University of Waterloo
200 University Avenue West
Waterloo, Ontario, Canada N2L 3G1
Phone: (519) 888-4567 ext 32215
Fax: (519) 746-8115
Dr. Mariantoni has a strong background in cutting-edge research on superconducting qubits and circuit quantum electrodynamics. He specializes in the experimental realization of low-level microwave detection schemes and pulsing techniques that allow for the measurement of ultra-low quantum signals generated by superconducting qubits coupled to on-chip resonators.
Office: QNC 3316
Phone: 519 888-4567 ext. 39056
Surface codes are the most promising venue for the experimental implementation of quantum error correction, which allows to detect and correct errors occurring on single quantum bits (qubits) [A.G. Fowler, M. Mariantoni, J.M. Martinis, and A.N. Cleland, Phys. Rev. A 86, 032324 (2012)]. In order to realize a surface code, high-fidelity two-qubit gates and fast qubit read-out are required. Mariantoni’s team at IQC is developing a novel two-qubit gate based on on-chip harmonic oscillators (resonators) that will make it possible to reach fidelities as high as 99.95% [F.W. Strauch, T.G. McConkey, A.G. Fowler, and M. Mariantoni, in preparation], well above the threshold for error correction required by surface codes. In addition, Mariantoni’s team is pursuing a read-out technique based on a shelving mechanisms [B.G.U. Englert et al., Phys. Rev. B 81, 134514 (2010)] that will allow for fast single-shot qubit measurement. Both two-qubit gates and read-out will be performed on a 3D-wired chip, where wires are connected to the chip from above instead of by lateral bonding. 3D wiring is Mariantoni’s invention and will represent a key towards a truly scalable quantum computing architecture. It is also worth mentioning that Mariantoni’s group has established a fruitful collaboration with Dr. Zbig R. Wasilewski (Waterloo Institute for Nanotechnology), with whom is developing ultra-high quality aluminum films.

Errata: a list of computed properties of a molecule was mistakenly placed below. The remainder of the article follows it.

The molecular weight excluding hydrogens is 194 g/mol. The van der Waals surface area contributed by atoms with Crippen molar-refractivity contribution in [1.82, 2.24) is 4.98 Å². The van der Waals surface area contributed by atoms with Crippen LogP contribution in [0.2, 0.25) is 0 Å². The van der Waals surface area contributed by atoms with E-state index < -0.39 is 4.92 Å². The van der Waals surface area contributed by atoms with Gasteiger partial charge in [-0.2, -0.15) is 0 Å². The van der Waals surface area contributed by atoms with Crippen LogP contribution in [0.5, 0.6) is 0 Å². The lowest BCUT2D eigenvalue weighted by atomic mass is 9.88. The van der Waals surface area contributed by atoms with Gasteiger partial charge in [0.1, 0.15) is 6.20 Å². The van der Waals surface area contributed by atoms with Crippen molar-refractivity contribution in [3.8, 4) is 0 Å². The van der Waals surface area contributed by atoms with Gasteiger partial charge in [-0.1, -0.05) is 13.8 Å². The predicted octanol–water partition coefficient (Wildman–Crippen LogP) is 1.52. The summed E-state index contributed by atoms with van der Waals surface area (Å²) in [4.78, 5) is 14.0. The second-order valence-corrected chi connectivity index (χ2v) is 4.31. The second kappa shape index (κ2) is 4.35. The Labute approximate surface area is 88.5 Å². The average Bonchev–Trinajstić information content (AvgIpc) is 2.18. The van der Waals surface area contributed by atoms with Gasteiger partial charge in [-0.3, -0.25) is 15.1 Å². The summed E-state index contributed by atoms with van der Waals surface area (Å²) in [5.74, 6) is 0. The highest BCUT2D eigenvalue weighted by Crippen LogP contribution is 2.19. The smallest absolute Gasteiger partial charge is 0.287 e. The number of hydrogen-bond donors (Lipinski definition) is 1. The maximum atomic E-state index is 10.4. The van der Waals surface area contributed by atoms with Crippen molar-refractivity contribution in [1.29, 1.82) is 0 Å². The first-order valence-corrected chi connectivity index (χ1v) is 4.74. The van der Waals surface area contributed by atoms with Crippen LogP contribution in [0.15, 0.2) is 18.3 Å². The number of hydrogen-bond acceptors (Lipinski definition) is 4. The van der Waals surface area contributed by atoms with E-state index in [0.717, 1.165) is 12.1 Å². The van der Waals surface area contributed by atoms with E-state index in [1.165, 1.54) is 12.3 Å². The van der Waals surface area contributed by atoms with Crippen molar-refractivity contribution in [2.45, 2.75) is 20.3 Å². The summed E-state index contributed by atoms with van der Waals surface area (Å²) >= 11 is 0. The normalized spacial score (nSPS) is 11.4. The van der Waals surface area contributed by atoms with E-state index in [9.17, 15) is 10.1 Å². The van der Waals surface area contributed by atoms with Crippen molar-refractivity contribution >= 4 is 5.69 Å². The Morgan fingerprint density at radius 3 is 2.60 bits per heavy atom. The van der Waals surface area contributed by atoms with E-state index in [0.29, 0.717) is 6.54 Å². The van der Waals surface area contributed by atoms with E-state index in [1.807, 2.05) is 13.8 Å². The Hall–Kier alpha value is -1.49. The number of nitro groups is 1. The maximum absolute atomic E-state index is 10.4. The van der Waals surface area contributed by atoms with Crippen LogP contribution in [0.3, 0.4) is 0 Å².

The implementation of a surface code necessitates arrays of superconducting qubits and resonators. The latter are characterized by photonic excitations in the microwave regime. It is thus natural to pursue experiments on the quantum simulation of the Jaynes-Cummings-Hubbard model, a special type of Bose-Hubbard model, that will make it possible to study the phase transition of photons from a superfluid to an insulator state.
Mariantoni is presently developing a self-contained formalism for the derivation of quantum-mechanical Hamiltonians of superconducting quantum circuits as well as for the quantum-mechanical treatment of signals generated by such circuits.
Yu Chen, P Roushan, D Sank, C Neill, Erik Lucero, Matteo Mariantoni, R Barends, B Chiaro, J Kelly, A Megrant, JY Mutus, PJJ O'Malley, A Vainsencher, J Wenner, TC White, Yi Yin, AN Cleland, John M Martinis
Emulating weak localization using a solid-state quantum circuit
Nature communications 5 (2014)
J Tournet, D Gosselink, GX Miao, M Jaikissoon, D Langenberg, TG McConkey, M Mariantoni, ZR Wasilewski
Growth and characterization of epitaxial aluminum layers on gallium-arsenide substrates for superconducting quantum bits
Superconductor Science and Technology 29 (6), 064004 (2016)
JH Béjanin, TG McConkey, JR Rinehart, CT Earnest, CRH McRae, D Shiri, JD Bateman, Y Rohanizadegan, B Penava, P Breul, S Royak, M Zapatka, AG Fowler, M Mariantoni
The Quantum Socket: Three-Dimensional Wiring for Extensible Quantum Computing
arXiv preprint arXiv:1606.00063 (2016)
J Wenner, Yi Yin, Erik Lucero, R Barends, Yu Chen, B Chiaro, J Kelly, M Lenander, Matteo Mariantoni, A Megrant, C Neill, PJJ O’Malley, D Sank, A Vainsencher, H Wang, TC White, AN Cleland, John M Martinis
Excitation of superconducting qubits from hot nonequilibrium quasiparticles
Physical review letters 110 (15), 150502
Please see Google Scholar for a complete list of Dr. Marinatoni's publications.
The following stories have featured Dr. Mariantoni's research:
2009 PhD Physics, Technical University Munich, München, Germany
2003 MSc Physics, Chalmers University of Technology, Gothenburg, Sweden
The University of Waterloo acknowledges that much of our work takes place on the traditional territory of the Neutral, Anishinaabeg and Haudenosaunee peoples. Our main campus is situated on the Haldimand Tract, the land granted to the Six Nations that includes six miles on each side of the Grand River. Our active work toward reconciliation takes place across our campuses through research, learning, teaching, and community building, and is centralized within our Office of Indigenous Relations.